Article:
Jesus was well-behaved, and nice—like Wally and the Beaver if you can remember back that far or like Sheldon and his friends now.
But when we allow the New Testament to speak for itself we see that this Jew from Nazareth was anything but bland: he ran away from his parents when he was 12 years old so he could spend more time in the Temple and when his parents rounded him up he smart-mouthed them by saying: “Where else should I be?”
His hometown was so infuriated with him after he preached his first sermon there they wanted to push him over a cliff. But he just turns into the crowd and looks at each person as if to say, “Are you man enough to push me? How about you, there, are you going to do it?” And the crowd parts in front of him.
It takes a real man to pull this off!
He stands up to another lynch mob and says, “Let the one who has never sinned throw the first stone.” That crowd also melts away like butter on a hot rock.
He hung out with sinners and the sick but we usually don’t think about what sort of person it takes to do such things.
I don’t find it easy to talk to a crazy looking homeless person holding out their Dunkin Donut cup looking for some change? How easy is it to get to know the Iraq vet with an artificial leg that stands asking for money outside the Raleigh airport?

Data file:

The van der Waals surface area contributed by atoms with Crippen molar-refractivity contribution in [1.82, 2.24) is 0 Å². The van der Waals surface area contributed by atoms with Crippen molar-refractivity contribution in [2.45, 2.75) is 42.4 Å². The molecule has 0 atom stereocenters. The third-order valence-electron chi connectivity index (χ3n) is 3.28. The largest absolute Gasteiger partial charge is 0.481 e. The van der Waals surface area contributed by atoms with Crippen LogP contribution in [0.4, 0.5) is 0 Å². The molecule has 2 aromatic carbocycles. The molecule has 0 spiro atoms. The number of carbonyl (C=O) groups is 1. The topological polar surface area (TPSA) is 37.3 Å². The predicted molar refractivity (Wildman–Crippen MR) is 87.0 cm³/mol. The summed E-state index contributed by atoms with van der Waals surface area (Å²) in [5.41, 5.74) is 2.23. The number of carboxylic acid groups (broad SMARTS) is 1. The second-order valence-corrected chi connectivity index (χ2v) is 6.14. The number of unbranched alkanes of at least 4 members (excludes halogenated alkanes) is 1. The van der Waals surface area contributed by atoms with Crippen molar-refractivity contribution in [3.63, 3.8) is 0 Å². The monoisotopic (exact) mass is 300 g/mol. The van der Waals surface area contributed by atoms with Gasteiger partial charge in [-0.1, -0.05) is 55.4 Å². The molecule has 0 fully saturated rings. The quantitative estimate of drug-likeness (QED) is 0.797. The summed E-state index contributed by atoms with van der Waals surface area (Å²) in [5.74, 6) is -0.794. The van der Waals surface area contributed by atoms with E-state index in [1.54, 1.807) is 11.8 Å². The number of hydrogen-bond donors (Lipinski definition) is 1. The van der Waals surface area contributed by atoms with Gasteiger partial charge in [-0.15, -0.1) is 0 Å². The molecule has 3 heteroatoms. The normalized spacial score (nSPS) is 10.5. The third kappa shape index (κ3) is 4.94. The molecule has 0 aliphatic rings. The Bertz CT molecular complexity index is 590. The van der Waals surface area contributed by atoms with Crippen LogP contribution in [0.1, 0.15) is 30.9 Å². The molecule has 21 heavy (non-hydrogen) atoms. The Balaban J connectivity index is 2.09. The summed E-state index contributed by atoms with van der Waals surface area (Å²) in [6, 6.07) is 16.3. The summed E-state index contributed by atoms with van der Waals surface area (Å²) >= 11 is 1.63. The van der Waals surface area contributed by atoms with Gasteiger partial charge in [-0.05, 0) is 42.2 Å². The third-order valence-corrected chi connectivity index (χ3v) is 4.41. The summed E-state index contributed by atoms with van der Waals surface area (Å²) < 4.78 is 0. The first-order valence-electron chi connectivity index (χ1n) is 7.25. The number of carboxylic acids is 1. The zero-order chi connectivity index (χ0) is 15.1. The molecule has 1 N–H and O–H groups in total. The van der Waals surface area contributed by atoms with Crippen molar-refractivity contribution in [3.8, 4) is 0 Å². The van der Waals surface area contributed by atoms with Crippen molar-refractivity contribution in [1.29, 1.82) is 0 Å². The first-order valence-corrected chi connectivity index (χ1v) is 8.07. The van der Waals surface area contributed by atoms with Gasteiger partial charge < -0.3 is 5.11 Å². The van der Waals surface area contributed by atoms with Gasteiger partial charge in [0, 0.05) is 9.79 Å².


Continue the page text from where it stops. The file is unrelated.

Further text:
No pale Galilean could do any of this. And if this is the son, what must the father be like?
The gospels invite us to turn things around: Instead of looking at God to know who Jesus is, let’s look at Jesus to know who God is.
The Gospels present Jesus as a man whose imagination is filled with the utter vivaciousness of God so he is not afraid to be around human suffering.
Jesus lives with his imagination full of the aliveness of God and willingly goes to his death so that our imaginations might also be possessed by that same image of the Living God.
Theologian James Alison says, “Jesus didn’t come to tell us that God is our Father. That is excessively banal. He came to create the possibility that God in fact be our Father, or rather, that we could really become God’s children.” Raising Abel, page 64.Alison, in addition to being a brilliant young theologian is a Roman Catholic priest from England who is also a gay man.
Those who are filled with God’s life are those who stop excluding the other and instead form communities of forgiveness and acceptance that include the other—whoever the other is—even if that other has new ideas about how to do things at church.
Jesus goes to the cross and is raised from the dead to awaken in us the possibility of living such a Jesus-shaped life.